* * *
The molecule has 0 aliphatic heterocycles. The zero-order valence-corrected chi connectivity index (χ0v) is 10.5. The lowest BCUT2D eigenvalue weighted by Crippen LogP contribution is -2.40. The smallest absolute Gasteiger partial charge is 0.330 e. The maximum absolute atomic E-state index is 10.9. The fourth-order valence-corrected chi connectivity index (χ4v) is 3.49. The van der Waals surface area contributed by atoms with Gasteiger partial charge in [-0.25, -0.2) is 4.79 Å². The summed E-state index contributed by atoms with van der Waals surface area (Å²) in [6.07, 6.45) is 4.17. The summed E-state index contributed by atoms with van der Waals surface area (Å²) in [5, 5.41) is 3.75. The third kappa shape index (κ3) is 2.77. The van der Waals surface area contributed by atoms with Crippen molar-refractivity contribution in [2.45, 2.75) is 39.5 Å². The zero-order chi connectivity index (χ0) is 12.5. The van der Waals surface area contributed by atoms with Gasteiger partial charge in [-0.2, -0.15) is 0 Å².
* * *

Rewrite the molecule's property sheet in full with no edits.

The molecule has 0 aliphatic heterocycles. The zero-order valence-corrected chi connectivity index (χ0v) is 10.5. The lowest BCUT2D eigenvalue weighted by Crippen LogP contribution is -2.40. The smallest absolute Gasteiger partial charge is 0.330 e. The maximum absolute atomic E-state index is 10.9. The fourth-order valence-corrected chi connectivity index (χ4v) is 3.49. The van der Waals surface area contributed by atoms with Gasteiger partial charge in [-0.25, -0.2) is 4.79 Å². The summed E-state index contributed by atoms with van der Waals surface area (Å²) in [6.07, 6.45) is 4.17. The summed E-state index contributed by atoms with van der Waals surface area (Å²) in [5, 5.41) is 3.75. The third kappa shape index (κ3) is 2.77. The van der Waals surface area contributed by atoms with Crippen molar-refractivity contribution in [2.45, 2.75) is 39.5 Å². The zero-order chi connectivity index (χ0) is 12.5. The van der Waals surface area contributed by atoms with Gasteiger partial charge in [-0.2, -0.15) is 0 Å².